Subdivided into two decks, the flying boat featured a carpeted and upholstered-chair upper level stretching more than six feet in height and extending 21 feet in length. It was provision
ed with pilot, copilot, navigator, and radio operator cockpit positions; a master’s desk; a meteorologist’s station; crew sleeping bunks; and a baggage compartment which was partially located in the wing. Cockpit and cabin crew consisted of between 10 and 16 members. A starboard-positioned stairway provided inter-deck connection.
The sound-proofed cabin, itself subdivided, featured five, ten-passenger compartments; a single, special, four-passenger section; a deluxe bridal suite; a dining room; a full-service galley; a men’s restroom; and a ladies’ powder room. Passenger capacity ranged from 74 by day to 34 by night, in convertible berths.
Amid the blare of a brass band and a quay thronged with friends, relatives, messengers, reporters, and photographers, the first 22 passengers, having had their tickets, passports, and baggage checked (the latter restricted to a 15-pound maximum), filed down the long dock to which the B-314, immersed in Port Washington, Long Island’s, Manhasset Bay, was moored. The date was June 28, 1939, and the plane they boarded was the most mammoth and luxurious American airliner yet built, one that both internally and externally reflected the nautical heritage which had inspired it.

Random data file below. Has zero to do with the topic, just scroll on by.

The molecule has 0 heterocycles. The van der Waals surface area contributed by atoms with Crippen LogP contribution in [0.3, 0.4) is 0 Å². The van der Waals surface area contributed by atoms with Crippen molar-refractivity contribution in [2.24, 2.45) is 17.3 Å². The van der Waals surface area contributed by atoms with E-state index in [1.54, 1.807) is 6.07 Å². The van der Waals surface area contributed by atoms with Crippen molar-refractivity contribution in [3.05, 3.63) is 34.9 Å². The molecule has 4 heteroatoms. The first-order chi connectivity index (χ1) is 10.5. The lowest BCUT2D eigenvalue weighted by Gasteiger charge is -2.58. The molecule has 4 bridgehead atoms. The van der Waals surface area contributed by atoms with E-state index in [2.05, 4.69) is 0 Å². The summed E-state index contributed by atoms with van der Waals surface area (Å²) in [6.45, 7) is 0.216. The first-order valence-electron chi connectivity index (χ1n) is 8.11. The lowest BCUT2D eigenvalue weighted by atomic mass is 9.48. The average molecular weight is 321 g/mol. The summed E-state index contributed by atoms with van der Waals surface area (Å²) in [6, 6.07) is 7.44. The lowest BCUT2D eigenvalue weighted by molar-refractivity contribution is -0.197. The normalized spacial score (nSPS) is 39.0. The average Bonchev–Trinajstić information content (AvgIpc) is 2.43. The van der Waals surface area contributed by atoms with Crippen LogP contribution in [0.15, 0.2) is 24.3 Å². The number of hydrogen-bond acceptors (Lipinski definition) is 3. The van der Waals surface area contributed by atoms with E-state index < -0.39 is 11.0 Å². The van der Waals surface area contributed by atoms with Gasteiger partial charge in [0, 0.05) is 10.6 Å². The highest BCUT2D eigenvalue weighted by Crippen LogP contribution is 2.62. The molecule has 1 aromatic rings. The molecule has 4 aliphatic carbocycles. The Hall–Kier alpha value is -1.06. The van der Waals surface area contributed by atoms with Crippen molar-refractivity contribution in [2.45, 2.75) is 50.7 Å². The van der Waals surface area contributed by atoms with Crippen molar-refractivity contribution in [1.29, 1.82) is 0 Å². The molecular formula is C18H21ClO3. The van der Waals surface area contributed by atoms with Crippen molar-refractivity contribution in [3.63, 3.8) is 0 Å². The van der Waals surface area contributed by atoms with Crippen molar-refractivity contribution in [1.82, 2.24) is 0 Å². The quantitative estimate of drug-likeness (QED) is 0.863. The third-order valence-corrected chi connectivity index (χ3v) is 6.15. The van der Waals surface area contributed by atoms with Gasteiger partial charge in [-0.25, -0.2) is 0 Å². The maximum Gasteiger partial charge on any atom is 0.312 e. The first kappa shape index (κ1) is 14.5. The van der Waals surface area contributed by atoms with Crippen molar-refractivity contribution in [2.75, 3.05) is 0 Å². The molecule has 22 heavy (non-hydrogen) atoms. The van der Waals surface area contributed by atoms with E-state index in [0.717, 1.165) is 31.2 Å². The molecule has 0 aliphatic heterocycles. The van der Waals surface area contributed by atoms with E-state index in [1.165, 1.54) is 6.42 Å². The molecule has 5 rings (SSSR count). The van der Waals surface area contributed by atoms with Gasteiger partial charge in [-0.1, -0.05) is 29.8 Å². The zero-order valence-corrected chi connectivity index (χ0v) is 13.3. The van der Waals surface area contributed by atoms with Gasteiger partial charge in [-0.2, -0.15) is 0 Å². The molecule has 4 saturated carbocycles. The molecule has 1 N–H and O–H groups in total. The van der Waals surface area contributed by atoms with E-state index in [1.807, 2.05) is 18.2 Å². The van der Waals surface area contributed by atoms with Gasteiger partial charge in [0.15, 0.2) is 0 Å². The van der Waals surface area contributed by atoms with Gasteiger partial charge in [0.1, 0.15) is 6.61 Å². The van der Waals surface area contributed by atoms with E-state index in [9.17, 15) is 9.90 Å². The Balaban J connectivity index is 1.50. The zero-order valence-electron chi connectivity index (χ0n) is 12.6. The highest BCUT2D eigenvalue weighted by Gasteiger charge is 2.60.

Piloted by Captain Rod Sullivan, who had previously operated the inaugural flight to Wake Island in the Pacific on the Sikorsky S-42, the transatlantic B-314 “Dixie Clipper” inched away from the dock at 1500 hours, local time.
Lumbering through Manhasset Bay, it executed its acceleration run, cascading water being pushed up behind it. Moving up “on step,” it disengaged itself from the surface, and the North American continent, leaving both behind at a 120-mph airspeed. When a post-departure engine check revealed good readings, the throttles were pulled back from the 1,550 to the 1,200-hp level, thresholding an initial climb to 750 feet, and then a secondary power reduction, to 900 hp, for a final ascent to altitude at 126 mph.